USB Devices Guilty in Many Malware Attacks

One in every eight malware attacks occurs via a USB device, often targeting the Windows AutoRun function, according to Czech security vendor Avast Software.

The company reported that of the 700,000 recorded attacks on computers in the Avast user community during the last week of October, 13.5% came via USB devices such as flash drives.

AutoRun alerts computer users when a new device is connected and helps them choose which application should run the new files.

"AutoRun is a really useful tool, but it is also a way to spread more than two-thirds of current malware," said Avast virus analyst Jan Sirmer. Cybercriminals are taking advantage of people who use USB flash drives to share large files with friends or transfer files at their workplaces, Sirmer said.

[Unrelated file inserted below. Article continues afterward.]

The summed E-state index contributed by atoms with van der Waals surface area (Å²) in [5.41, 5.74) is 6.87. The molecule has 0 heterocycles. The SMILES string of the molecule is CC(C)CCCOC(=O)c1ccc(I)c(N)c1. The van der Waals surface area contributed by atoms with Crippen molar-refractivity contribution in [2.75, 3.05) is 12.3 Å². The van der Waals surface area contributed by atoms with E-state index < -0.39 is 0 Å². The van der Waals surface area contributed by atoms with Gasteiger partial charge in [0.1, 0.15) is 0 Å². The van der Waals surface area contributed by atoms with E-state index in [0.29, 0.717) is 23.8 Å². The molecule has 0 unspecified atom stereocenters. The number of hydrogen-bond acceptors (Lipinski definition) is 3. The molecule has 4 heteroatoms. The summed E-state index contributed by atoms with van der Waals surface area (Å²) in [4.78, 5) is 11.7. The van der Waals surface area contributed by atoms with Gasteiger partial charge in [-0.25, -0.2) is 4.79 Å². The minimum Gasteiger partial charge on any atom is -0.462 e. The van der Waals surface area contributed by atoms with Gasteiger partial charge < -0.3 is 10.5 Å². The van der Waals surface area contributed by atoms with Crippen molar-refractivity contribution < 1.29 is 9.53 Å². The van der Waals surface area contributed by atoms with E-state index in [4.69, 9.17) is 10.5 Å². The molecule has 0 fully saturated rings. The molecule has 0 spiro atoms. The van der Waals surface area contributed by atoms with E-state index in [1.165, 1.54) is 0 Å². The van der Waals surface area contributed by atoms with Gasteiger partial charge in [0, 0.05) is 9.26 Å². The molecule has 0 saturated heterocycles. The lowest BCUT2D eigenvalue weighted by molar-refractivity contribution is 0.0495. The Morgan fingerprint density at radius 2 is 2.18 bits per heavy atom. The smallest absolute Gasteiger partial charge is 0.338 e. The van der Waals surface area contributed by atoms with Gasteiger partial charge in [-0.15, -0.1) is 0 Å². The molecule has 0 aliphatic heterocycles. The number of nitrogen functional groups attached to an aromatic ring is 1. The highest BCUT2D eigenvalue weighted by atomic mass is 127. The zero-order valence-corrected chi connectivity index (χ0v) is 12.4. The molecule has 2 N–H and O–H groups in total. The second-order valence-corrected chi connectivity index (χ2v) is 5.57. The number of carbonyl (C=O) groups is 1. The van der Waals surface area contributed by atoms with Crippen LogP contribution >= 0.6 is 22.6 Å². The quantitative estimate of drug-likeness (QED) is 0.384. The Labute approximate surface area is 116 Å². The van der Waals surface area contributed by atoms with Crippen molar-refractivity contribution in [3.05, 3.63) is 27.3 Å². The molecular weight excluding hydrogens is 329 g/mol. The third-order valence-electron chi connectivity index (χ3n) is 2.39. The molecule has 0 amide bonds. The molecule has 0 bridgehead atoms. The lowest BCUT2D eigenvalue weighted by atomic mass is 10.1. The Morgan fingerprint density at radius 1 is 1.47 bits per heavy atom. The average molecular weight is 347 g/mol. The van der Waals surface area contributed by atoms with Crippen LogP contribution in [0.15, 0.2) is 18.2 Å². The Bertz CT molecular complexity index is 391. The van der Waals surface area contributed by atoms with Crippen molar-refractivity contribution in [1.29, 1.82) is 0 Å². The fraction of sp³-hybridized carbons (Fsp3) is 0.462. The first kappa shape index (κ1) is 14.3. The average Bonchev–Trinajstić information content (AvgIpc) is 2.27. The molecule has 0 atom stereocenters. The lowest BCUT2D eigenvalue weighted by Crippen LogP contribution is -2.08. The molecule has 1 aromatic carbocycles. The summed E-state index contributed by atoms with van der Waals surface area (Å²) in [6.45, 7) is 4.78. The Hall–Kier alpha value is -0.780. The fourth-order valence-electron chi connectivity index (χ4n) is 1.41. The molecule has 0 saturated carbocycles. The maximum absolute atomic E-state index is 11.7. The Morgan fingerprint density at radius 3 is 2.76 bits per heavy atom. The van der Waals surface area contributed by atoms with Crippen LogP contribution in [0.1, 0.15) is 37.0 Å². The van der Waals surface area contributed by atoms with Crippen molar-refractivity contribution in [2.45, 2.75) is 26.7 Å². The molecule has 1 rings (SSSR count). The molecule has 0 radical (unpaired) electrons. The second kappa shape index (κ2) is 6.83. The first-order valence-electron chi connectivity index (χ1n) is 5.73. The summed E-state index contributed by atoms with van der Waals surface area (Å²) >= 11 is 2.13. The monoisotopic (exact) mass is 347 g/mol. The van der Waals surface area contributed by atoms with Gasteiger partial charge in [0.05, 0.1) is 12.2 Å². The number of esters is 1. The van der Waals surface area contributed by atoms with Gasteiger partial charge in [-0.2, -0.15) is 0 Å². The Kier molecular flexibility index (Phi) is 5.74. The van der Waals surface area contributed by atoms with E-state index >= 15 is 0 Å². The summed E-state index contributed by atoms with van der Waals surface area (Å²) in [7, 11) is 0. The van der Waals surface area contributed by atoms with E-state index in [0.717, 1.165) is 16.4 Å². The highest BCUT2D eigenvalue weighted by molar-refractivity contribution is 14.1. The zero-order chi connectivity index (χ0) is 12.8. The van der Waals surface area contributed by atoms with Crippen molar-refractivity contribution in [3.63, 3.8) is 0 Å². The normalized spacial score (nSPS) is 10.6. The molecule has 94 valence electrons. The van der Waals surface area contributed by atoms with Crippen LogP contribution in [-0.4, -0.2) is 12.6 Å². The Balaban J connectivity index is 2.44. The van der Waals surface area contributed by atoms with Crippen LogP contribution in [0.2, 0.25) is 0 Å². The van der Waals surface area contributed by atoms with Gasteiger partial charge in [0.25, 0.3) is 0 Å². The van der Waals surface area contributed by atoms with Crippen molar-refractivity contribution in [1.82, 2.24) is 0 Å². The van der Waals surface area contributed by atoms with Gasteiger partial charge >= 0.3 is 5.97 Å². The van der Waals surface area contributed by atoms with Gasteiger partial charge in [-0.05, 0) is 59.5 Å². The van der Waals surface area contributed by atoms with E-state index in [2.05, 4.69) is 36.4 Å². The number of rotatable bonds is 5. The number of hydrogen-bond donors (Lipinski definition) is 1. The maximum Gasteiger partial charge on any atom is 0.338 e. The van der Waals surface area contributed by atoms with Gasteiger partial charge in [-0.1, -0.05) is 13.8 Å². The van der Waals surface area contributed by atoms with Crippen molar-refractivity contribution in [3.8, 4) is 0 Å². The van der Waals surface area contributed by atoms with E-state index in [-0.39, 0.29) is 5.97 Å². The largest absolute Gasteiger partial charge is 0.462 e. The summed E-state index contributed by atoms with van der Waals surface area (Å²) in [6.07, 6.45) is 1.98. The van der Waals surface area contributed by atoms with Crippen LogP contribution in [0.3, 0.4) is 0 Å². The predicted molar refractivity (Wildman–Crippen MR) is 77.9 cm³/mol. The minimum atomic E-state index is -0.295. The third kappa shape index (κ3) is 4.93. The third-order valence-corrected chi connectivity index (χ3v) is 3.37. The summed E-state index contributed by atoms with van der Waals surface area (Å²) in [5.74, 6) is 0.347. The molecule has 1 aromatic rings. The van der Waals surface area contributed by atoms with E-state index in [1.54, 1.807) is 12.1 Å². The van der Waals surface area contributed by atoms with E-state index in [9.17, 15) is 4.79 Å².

Infected USB devices -- which can include portable gaming units, digital cameras, mobile phones or MP3 players -- start executable files that invite a wide array of malware into host computers. The incoming malware copies itself into Windows and can replicate itself each time the computer is started.

Avast urged users not to boot up PCs that already have USB devices attached, because the malware will load before some antivirus programs do.

This story, "USB Devices Guilty in Many Malware Attacks" was originally published by Computerworld UK.

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